Post Images table

  • post_id (foreign key to posts, composite primary key)
  • image_id (foreign key to posts, composite primary key)

Post Videos table

  • post_id (foreign key to posts, composite primary key)
  • video_id (foreign key to videos, composite primary key)

If you want posts limited to 1 video each, then add a unique constraint to the post_id column in Post Videos. Same thing for the post_id column in Post Images if you want only 1 image per post. This gives you a great amount of flexibility in your data model. And until you measure an actual problem with JOIN-ing on multiple tables, go for the normalized model first. Modern relational databases should be acceptably fast if you have proper indexes and foreign keys on the tables. Only de-normalize if all other means fail to give you acceptable performance, which could include archiving old data or optimizing SQL queries first.

The frontend data model could use a little modification too, depending on the constraints you place in the database or application:

[
    {
        "post_id": 1,
        "date": YYYY-MM-DD,
        "post_text": null,
        "images": [],
        "videos": [
            {
                "video_id": 23,
                "url": "http://domain.com/videos/23"
            }
        ]
    }, {
        "post_id": 2,
        "date": YYYY-MM-DD,
        post_text: "Blah blah blah",
        "images": [],
        "videos": []
    }, {
        "post_id": 3,
        "date": YYYY-MM-DD,
        "post_text": null,
        "images": [
            {
                "image_id": 14,
                "url": "http://domain.com/images/14"
            }
        ]
    }
]

Alternately if you only want 1 video or image change "videos" to "video" and make it a single object instead of an array, and do the same sort of thing for "images".

I would challenge you to think of the "post type" as a reflection of the data a post contains rather than an attribute of a post, but there isn't anything wrong with your middle tier adding a "type" attribute after inspecting the data for a post to make things easier on the front end.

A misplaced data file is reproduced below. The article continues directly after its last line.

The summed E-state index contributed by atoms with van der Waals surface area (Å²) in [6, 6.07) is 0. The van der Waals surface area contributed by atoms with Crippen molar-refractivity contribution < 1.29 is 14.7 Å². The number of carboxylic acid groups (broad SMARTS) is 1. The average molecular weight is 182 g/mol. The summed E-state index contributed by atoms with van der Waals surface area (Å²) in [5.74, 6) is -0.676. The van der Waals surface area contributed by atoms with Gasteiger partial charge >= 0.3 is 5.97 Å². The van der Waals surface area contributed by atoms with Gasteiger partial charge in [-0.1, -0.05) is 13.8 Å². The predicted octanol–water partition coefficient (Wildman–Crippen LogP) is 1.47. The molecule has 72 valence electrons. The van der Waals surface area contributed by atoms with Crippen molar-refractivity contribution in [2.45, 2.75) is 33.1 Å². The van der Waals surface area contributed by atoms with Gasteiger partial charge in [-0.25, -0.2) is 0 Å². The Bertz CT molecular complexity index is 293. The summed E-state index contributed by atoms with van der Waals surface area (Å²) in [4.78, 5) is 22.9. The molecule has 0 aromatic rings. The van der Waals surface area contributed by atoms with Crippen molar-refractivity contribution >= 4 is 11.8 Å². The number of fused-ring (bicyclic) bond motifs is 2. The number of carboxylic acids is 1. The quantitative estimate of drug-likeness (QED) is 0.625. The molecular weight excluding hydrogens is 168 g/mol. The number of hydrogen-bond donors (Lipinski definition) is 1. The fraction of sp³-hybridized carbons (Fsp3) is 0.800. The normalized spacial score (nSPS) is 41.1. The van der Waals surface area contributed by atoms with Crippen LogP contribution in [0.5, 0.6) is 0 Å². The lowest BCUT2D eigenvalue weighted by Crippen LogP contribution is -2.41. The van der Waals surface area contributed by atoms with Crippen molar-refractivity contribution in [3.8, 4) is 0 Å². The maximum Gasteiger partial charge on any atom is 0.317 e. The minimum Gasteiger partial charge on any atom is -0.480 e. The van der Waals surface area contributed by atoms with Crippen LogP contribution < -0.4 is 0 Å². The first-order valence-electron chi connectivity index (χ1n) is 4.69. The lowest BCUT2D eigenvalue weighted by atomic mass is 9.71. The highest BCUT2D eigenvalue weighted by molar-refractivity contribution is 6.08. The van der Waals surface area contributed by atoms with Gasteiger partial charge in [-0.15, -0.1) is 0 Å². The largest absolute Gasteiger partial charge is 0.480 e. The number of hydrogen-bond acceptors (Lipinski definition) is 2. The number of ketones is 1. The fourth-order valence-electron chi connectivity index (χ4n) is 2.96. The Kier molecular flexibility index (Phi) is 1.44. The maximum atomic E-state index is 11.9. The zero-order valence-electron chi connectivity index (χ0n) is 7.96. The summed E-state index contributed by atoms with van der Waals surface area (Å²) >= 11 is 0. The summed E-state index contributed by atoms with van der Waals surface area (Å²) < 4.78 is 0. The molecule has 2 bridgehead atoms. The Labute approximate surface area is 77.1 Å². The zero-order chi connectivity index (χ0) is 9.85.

| improve this answer | |
  • I think this answer could benefit from being more clear about the fact that you don't need the Post Images and Post Videos tables unless there is a many-to-many relationship (or a relationship with a different table), which seems unlikely given the premise. The way the example tables are presented makes this easy to gloss over for a beginner. – Jacob Raihle Jan 8 at 11:03
  • @JacobRaihle: The Post Images and Post Videos tables are needed if you want the post and video data models decoupled from the entities they are associated with. While a many-to-many relationship is one reason, you can enforce a many-to-one relationship using a unique constraint, which I mentioned in my answer. – Greg Burghardt Jan 8 at 12:12
1

With your current model, you have to change a lot of stuff whenever you want to add a new post type:

  • Add a new _id column to the post table
  • Create a new table to store content for the new post type
  • Add a new field to your response structure

That doesn't seem very scalable to me. Instead, I would just store a type column in the post table indicating the type of post and a content column that stores the post content (either a blob or a pointer to an external storage location). Then mirror the same structure in the response, for example:

[
  {
    "type": "text",
    "content": ...
  },
  {
    "type": "video",
    "content": ...
  }
]

You no longer have to change your database/response schemas to support a new post type, you can simply introduce a new post type identifier and change the front-end to be able to render the new type. And if you store the content in the same table, you only have to do a single query instead of N+1 (where N is the number of post types).

| improve this answer | |
  • "(either a blob or a pointer to an external storage location)" by pointer do you mean a foreign key to the specific post table (e.g. image post)? If yes, whats the difference to my propsed solution? – isADon Jan 7 at 8:33
  • @isADon: By external storage, I meant a dedicated storage system such as S3, but it could also be a pointer to another table. The difference from your proposed solution is that there is only a single content column, instead of having a separate column for each type of post. – casablanca Jan 9 at 4:13